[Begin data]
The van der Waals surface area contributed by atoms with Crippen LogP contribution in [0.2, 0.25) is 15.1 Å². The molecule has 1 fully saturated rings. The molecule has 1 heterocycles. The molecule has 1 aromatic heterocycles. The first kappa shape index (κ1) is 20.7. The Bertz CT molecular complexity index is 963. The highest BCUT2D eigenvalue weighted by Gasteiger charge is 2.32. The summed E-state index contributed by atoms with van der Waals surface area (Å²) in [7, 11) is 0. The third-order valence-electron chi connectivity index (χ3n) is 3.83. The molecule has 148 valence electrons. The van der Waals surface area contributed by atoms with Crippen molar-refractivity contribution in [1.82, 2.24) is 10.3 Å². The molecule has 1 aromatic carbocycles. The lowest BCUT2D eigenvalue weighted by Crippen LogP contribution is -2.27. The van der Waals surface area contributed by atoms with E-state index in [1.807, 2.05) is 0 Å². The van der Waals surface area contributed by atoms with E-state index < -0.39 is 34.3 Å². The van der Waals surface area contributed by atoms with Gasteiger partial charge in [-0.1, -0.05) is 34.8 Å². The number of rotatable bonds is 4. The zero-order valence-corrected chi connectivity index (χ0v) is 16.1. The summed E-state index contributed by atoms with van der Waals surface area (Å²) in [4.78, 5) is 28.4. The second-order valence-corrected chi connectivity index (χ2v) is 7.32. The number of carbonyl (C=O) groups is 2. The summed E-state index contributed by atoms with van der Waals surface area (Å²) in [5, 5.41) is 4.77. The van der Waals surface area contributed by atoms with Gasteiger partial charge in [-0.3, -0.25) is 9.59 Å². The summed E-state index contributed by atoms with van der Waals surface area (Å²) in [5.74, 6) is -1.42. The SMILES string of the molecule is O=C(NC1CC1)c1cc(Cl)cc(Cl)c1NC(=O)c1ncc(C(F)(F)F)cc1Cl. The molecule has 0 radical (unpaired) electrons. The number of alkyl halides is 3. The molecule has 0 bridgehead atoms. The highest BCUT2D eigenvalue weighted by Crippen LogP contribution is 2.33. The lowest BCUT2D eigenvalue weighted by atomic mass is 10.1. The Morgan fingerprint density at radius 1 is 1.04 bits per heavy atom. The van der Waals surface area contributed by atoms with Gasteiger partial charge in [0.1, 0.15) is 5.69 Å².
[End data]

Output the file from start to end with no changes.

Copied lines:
The van der Waals surface area contributed by atoms with Crippen LogP contribution in [0.2, 0.25) is 15.1 Å². The molecule has 1 fully saturated rings. The molecule has 1 heterocycles. The molecule has 1 aromatic heterocycles. The first kappa shape index (κ1) is 20.7. The Bertz CT molecular complexity index is 963. The highest BCUT2D eigenvalue weighted by Gasteiger charge is 2.32. The summed E-state index contributed by atoms with van der Waals surface area (Å²) in [7, 11) is 0. The third-order valence-electron chi connectivity index (χ3n) is 3.83. The molecule has 148 valence electrons. The van der Waals surface area contributed by atoms with Crippen molar-refractivity contribution in [1.82, 2.24) is 10.3 Å². The molecule has 1 aromatic carbocycles. The lowest BCUT2D eigenvalue weighted by Crippen LogP contribution is -2.27. The van der Waals surface area contributed by atoms with E-state index in [1.807, 2.05) is 0 Å². The van der Waals surface area contributed by atoms with E-state index < -0.39 is 34.3 Å². The van der Waals surface area contributed by atoms with Gasteiger partial charge in [-0.1, -0.05) is 34.8 Å². The number of rotatable bonds is 4. The zero-order valence-corrected chi connectivity index (χ0v) is 16.1. The summed E-state index contributed by atoms with van der Waals surface area (Å²) in [4.78, 5) is 28.4. The second-order valence-corrected chi connectivity index (χ2v) is 7.32. The number of carbonyl (C=O) groups is 2. The summed E-state index contributed by atoms with van der Waals surface area (Å²) in [5, 5.41) is 4.77. The van der Waals surface area contributed by atoms with Gasteiger partial charge in [-0.3, -0.25) is 9.59 Å². The summed E-state index contributed by atoms with van der Waals surface area (Å²) in [5.74, 6) is -1.42. The SMILES string of the molecule is O=C(NC1CC1)c1cc(Cl)cc(Cl)c1NC(=O)c1ncc(C(F)(F)F)cc1Cl. The molecule has 0 radical (unpaired) electrons. The number of alkyl halides is 3. The molecule has 0 bridgehead atoms. The highest BCUT2D eigenvalue weighted by Crippen LogP contribution is 2.33. The lowest BCUT2D eigenvalue weighted by atomic mass is 10.1. The Morgan fingerprint density at radius 1 is 1.04 bits per heavy atom. The van der Waals surface area contributed by atoms with Gasteiger partial charge in [0.1, 0.15) is 5.69 Å².